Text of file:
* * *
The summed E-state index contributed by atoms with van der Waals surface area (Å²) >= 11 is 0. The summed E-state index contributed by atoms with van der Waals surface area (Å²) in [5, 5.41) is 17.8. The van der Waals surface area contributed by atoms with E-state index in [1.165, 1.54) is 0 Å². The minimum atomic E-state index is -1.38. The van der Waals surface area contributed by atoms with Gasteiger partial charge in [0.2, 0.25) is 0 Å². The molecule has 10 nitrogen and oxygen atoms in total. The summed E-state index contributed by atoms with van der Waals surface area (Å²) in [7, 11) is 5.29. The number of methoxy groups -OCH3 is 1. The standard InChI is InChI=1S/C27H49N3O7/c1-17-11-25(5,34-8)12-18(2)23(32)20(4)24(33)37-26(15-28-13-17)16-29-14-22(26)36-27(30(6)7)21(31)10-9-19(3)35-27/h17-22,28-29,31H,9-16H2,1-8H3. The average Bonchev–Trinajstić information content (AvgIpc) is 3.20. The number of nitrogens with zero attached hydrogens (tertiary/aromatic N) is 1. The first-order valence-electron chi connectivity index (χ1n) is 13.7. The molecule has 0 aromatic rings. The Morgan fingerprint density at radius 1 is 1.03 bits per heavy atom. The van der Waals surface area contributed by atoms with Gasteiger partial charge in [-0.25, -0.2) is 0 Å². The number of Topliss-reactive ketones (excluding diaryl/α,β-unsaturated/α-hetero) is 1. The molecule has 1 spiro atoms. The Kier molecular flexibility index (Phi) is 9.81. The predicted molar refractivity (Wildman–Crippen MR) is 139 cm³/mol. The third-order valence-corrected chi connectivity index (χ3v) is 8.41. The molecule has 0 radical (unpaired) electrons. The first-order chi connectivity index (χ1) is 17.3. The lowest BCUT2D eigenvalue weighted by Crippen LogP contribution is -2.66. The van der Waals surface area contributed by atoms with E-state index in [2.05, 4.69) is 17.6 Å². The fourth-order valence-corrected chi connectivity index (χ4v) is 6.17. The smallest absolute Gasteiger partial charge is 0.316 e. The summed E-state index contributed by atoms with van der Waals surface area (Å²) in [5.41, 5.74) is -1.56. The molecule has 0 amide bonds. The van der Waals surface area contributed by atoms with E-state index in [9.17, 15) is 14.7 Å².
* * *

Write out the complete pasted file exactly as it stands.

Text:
The summed E-state index contributed by atoms with van der Waals surface area (Å²) >= 11 is 0. The summed E-state index contributed by atoms with van der Waals surface area (Å²) in [5, 5.41) is 17.8. The van der Waals surface area contributed by atoms with E-state index in [1.165, 1.54) is 0 Å². The minimum atomic E-state index is -1.38. The van der Waals surface area contributed by atoms with Gasteiger partial charge in [0.2, 0.25) is 0 Å². The molecule has 10 nitrogen and oxygen atoms in total. The summed E-state index contributed by atoms with van der Waals surface area (Å²) in [7, 11) is 5.29. The number of methoxy groups -OCH3 is 1. The standard InChI is InChI=1S/C27H49N3O7/c1-17-11-25(5,34-8)12-18(2)23(32)20(4)24(33)37-26(15-28-13-17)16-29-14-22(26)36-27(30(6)7)21(31)10-9-19(3)35-27/h17-22,28-29,31H,9-16H2,1-8H3. The average Bonchev–Trinajstić information content (AvgIpc) is 3.20. The number of nitrogens with zero attached hydrogens (tertiary/aromatic N) is 1. The first-order valence-electron chi connectivity index (χ1n) is 13.7. The molecule has 0 aromatic rings. The Morgan fingerprint density at radius 1 is 1.03 bits per heavy atom. The van der Waals surface area contributed by atoms with Gasteiger partial charge in [-0.25, -0.2) is 0 Å². The number of Topliss-reactive ketones (excluding diaryl/α,β-unsaturated/α-hetero) is 1. The molecule has 1 spiro atoms. The Kier molecular flexibility index (Phi) is 9.81. The predicted molar refractivity (Wildman–Crippen MR) is 139 cm³/mol. The third-order valence-corrected chi connectivity index (χ3v) is 8.41. The molecule has 0 radical (unpaired) electrons. The first-order chi connectivity index (χ1) is 17.3. The lowest BCUT2D eigenvalue weighted by Crippen LogP contribution is -2.66. The van der Waals surface area contributed by atoms with E-state index in [2.05, 4.69) is 17.6 Å². The fourth-order valence-corrected chi connectivity index (χ4v) is 6.17. The smallest absolute Gasteiger partial charge is 0.316 e. The summed E-state index contributed by atoms with van der Waals surface area (Å²) in [5.41, 5.74) is -1.56. The molecule has 0 amide bonds. The van der Waals surface area contributed by atoms with E-state index in [9.17, 15) is 14.7 Å².